EFF National Spokesperson, Mbuyiseni Ndlozi calls for point of order during the 2017 Budget speech.
JOHANNESBURG - The African National Congress (ANC) should not be given air time if it has nothing new to say, the Economic Freedom Fighters (EFF) told an inquiry looking into allegations of editorial interference at SABC in Johannesburg on Monday.
EFF spokesman Mbuyiseni Ndlozi told inquiry chairman Joe Thloloe that news should not be handled like advertising.
"For example, the President [Cyril Ramaphosa] might do his morning walks, and you tell me everyday about the walks? That is not news... I cannot wake up to that everyday and that this time he is walking in Khayelitsha...that is no longer news," said Ndlozi.
Last week, the ANC&39;s Zizi Kodwa told the inquiry that the governing party should be allocated a 60 percent coverage compared to other parties. Ndlozi said the proposal was biased.
"It is such attitude that points to arrogance and entitlement, coming from a person who is not even a member of Parliament. It boils down to marketing of a political party, not news. Something is not news worthy only because it has 60 percent or 1 percent representation in Parliament," Ndlozi said.
"If news should be fair, balanced and critical, it cannot use proportional representation. News must remain in the orbit of journalism...a journalist goes out to seek the truth, not a 60 percent news coverage for the ANC."
He said that as a new political party, the EFF was being marginalised at the SABC, more especially before and during the 2014 general elections.
"When former head of news Jimmy Matthews left the SABC, he publicly stated that a decision was taken to block EFF coverage. When other media such as the eNCA, Al Jazeera and Son invited the EFF to speak at their platforms, the ANC saw EFF as a nuisance, and banned the CIC [commander in chief] Julius Malema and the EFF, as said by Matthews...we cannot be discriminated against because we&39;re seen as a nuisance."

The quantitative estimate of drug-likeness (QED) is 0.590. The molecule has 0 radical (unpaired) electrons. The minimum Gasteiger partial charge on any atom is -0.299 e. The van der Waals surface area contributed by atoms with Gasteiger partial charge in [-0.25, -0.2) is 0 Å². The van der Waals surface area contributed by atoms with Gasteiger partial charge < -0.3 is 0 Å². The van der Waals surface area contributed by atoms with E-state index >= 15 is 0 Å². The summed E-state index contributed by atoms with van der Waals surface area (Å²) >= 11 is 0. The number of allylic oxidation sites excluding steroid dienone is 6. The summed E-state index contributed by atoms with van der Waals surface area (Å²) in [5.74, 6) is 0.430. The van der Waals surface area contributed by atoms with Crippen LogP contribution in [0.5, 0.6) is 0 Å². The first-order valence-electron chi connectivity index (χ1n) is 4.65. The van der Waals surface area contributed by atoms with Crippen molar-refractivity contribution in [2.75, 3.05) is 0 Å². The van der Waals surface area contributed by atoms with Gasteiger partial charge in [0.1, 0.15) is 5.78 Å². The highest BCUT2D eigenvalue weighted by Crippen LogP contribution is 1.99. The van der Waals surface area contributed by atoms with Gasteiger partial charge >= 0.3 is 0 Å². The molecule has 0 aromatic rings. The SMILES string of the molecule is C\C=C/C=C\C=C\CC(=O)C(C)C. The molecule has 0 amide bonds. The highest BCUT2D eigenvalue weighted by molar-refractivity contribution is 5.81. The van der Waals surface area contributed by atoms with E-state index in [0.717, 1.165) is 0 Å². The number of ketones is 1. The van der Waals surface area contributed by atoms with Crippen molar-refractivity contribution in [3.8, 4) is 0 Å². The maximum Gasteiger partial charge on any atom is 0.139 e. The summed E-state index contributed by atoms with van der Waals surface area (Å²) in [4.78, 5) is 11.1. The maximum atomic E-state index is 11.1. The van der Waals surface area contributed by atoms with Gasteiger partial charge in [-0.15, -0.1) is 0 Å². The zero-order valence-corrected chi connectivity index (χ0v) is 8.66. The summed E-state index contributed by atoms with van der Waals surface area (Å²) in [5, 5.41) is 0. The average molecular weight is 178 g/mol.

Matthews admitted to censoring the EFF while he was at the public broadcaster, and that he took the decision, but not alone. Instructions came from the former disgraced chief operating officer Hlaudi Motsoeneng, who along with certain individuals in the ANC, were of the view that Malema should not be given coverage, Matthews said in an interview.
Thloloe asked Ndlozi if there was any evidence that showed the ANC "called the shots at the "SABC".
Ndlozi responded that he doubted there was anything on paper or a recording to prove such interference by the governing party and some SABC editors.
"That is why I think you could be setting yourself [up] for failure. This was done in a way that it ought not leave a trace...it is not even an ANC resolution...but Matthews&39; explicit statement proved that. One way to get to the bottom of it is through confessions by those in the higher echelons at the SABC, because it is very difficult to get people to reveal such information."
He advised Thloloe to invite Matthews to the inquiry.
Ndlozi said EFF news coverage at the SABC improved in 2016, including during the local government elections.
The SABC established the inquiry as it set itself on a path to cleanse itself of its scandalous past few years during the tenure of former communications minister Faith Muthambi, Motsoeneng and the previous board.